Facebook, Amazon and Google, the darlings of Silicon Valley use DevOps – a concept aimed at improving interaction between app developers and IT operations staff – to continuously deliver software.
It’s true, DevOps does enable organisations to release code on a frequent basis while maintaining stability and security.
So if the concept helps some of the world’s largest and most successful IT companies improve software productivity, there’s no reason why it can’t help you do the same.
I will boldly claim that if you use DevOps, you’ll be able to deliver software two to three times faster than using a waterfall approach.
But before you get dazzled with such lofty goals and while speeding up software delivery is important, it’s not the only benefit of moving to a more agile delivery model. In fact, it runs much deeper than that.
This week, I met with Gary Gruver, a DevOps guru who is releasing a book titled, “A Practical Approach to Large Scale Agile Development.”
When he was VP, operations, engineering and quality at US retailer, Macy’s, Gruver convinced the company to increase its innovation budget from 5 per cent of base to 40 per cent in three years.
This increase was achieved from better use of the company’s resources and assets not simply by investing more money in innovation. As Gruver explained, when you have to write off a few million dollars worth of test automation scripts, it is not a great experience.
Born from necessity
Now, Gruver should be viewed as a hero, but instead he just wanted not to be “the bottleneck.”
This is the genesis of how DevOps was introduced into Macy’s – the retailer that had 2 million lines of code and monthly software builds so moving to an agile approach was just good common sense.
There were no big goals of being fast or saving money. It was all about improving the quality of software delivery.
I asked Gruver about what was the hardest part of making this shift. Was it moving from monthly or weekly release cycles or the shift weekly to daily, and then to hourly?
His advice was not to start with this goal and this should be secondary to a focus on executive support. He went on to explain that the frequency of releases should not be defined by the software development process - but by the organisation's needs.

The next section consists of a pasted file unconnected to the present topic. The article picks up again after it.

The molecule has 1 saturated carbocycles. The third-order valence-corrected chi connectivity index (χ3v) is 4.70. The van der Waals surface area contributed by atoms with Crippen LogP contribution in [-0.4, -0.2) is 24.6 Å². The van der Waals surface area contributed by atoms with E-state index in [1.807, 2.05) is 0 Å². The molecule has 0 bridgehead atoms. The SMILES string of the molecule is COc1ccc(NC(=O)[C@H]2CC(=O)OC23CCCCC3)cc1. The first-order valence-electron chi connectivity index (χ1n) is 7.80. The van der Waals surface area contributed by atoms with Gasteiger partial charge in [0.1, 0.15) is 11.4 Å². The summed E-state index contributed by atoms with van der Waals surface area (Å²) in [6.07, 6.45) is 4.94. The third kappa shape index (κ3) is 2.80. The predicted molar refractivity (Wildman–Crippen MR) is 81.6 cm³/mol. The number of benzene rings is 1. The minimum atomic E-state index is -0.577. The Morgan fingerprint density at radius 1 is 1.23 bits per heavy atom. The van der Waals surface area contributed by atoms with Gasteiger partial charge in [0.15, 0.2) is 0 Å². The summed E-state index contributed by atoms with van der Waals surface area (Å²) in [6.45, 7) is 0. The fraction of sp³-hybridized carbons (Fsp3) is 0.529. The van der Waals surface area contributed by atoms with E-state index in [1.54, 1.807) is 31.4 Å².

Doing what the business wants
If your organisation’s needs are already being met, then don’t try to apply DevOps. It is just not necessary. However, if this is an issue then use the common sense approach and ‘automate and eliminate’ as much as possible. It is likely that what you tackle are issues that have been around since the beginning and have never been addressed.
Gruver said to achieve 15 builds per day, he needs the team to redesign, and in some cases, isolate the process. For example, service virtualisation was applied to isolate DevOps from the expensive mainframe – where cycles cost money. Moreover, this is as much about people as it is about technology and process.
Shifting the culture
You have to engage the leaders, use common tools, achieve ‘green builds’, have a clear definition of when something is "done" and adopt flexible planning. Each of these is a challenge and this is a journey that takes a number of years.
By tackling this, you will shift the culture to where continuous delivery is the goal. The only way to achieve this is to increase the frequency and quality of feedback to developers.
Do this now and you just might just achieve he cultural shift you are looking for.
David Gee is the former CIO of CUA where he recently completed a core banking transformation. He has more than 18 years' experience as a CIO, and was also previously director at KPMG Consulting. Connect with David on LinkedIn.
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